- Long, 15-minute walk (or a five-minute cab ride) to the Washington Monument, the Smithsonian Institution, and other attrations on the National Mall, like the Lincoln, Korean War Veterans, and Vietnam Veterans memorials
- 15- to 20-minute walk to the Tidal Basin
- 10-minute cab ride to the White House and the U.S. Capitol
- 10-minute, cab ride to Union Station, D.C.'s main train station that services Amtrak, the Metro, and commuter railways
- 10- to 15-minute cab ride or 15-minute Metro trip from L'Enfant Plaza, to Reagan National Airport
- 45-minute cab ride in traffic to Dulles International Airport
Respectably comfortable, but not ultra-luxurious
A City View Deluxe Room
City View Deluxe Rooms are open and pleasantly spacious (starting at 395 square feet and topping out at an impressive 558 square feet) but they fall a bit flat by luxury hotel standards -- semi-comfortable beds and lackluster interiors. Since my stay, all rooms have been upgraded with flat-screen TVs. If you prefer room designs that really pop, check out the W, the Donovan Hotel, or the Jefferson -- all of which are centrally located in downtown, and are considerably less expensive than the Mandarin.
- 28-inch Samsung HD TV with HBO, HBO Family, HBO Comedy, Showtime, and on-demand movies -- now, all rooms have flat-screen TVs
- In-room Wi-Fi and hard-wired Internet costs extra. (Also, the front desk might not mention the fees when it gives you the access code at check-in.)
- Simmons Beautyrest pillow-top mattress is fairly comfy, but nothing spectacular; Spa at Mandarin Oriental sheets; lightweight down duvet; Corinelli duvet cover; only two down pillows on each double bed.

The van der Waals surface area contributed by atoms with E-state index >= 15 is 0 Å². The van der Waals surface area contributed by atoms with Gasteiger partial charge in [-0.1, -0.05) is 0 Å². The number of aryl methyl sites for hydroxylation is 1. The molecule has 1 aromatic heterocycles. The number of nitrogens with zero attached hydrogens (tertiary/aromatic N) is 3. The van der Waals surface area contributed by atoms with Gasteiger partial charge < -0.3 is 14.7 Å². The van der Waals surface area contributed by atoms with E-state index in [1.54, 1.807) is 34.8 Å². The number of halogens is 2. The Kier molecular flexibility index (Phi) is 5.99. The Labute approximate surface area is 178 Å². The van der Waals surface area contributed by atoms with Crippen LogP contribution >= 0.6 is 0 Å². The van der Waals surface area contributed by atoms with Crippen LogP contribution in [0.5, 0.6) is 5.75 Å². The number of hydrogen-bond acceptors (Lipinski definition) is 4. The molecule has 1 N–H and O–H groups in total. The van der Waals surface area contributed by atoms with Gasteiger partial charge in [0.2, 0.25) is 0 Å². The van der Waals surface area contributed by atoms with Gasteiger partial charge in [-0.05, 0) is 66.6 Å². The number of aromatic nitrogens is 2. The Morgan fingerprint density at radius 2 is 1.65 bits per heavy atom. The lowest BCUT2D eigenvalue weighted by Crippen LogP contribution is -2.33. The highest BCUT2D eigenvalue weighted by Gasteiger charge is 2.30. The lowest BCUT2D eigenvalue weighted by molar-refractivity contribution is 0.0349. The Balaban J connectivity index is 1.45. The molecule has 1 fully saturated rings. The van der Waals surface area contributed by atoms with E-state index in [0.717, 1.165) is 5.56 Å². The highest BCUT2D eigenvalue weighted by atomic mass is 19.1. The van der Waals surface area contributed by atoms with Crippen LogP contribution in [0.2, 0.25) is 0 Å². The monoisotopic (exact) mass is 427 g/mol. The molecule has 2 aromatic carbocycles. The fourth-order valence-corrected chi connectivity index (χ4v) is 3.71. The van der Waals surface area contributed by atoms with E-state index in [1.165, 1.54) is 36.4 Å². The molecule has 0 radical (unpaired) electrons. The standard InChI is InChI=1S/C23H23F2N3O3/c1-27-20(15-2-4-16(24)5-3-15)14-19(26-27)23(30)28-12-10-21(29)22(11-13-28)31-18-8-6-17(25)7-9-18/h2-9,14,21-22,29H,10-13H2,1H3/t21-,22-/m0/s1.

- Gilchrist & Soames spa therapy toiletries; extra-large Platinum Collection robes (no slippers)
- Big bathrooms feature beautiful and deep Kaldewei tubs; separate and luxurious glassed-in showers; makeup mirrors, Taylor lithium scales, and phones.
- Minibar and snack drawer
- Thoughtful doorbell outside the room -- much nicer to hear than an abrasive knock
- Some rooms have balconies, but those without have windows that don't open.
D.C.'s most striking pool and spa; better features than any other hotel in Washington D.C.
The spa's steam room
The Mandarin Oriental boasts one of the most exhaustive lists of amenities in town, and no other D.C. hotel comes close to rivaling its top-notch spa, fitness center, and indoor heated pool -- not even the Fairmont's comprehensive, 17,000-square-foot health club, or the Park Hyatt's lovely pool, whirlpool, and fitness center.
- Attractive, 1,400-square-foot fitness center (within the spa area); TechnoGym cardio machines (with personal TV screens) and circuit-weight training equipment, free weights, yoga mats and blocks, balance balls, medicine balls, aerobic steppers, jump ropes, plus fruit, filtered water, and magazines
- Heated 50-foot, indoor lap pool (also within the spa area) surrounded by windows, circular cushioned loungers, and an outdoor sundeck
- Ultra-tony Spa at Mandarin Oriental offers massages, body treatments, facials, and nail care grounded in Asian philosophies
- Free access to the spa's heated vitality pool with jets, amethyst steam room, circular shower with different pressure/color settings, locker rooms, and lounge areas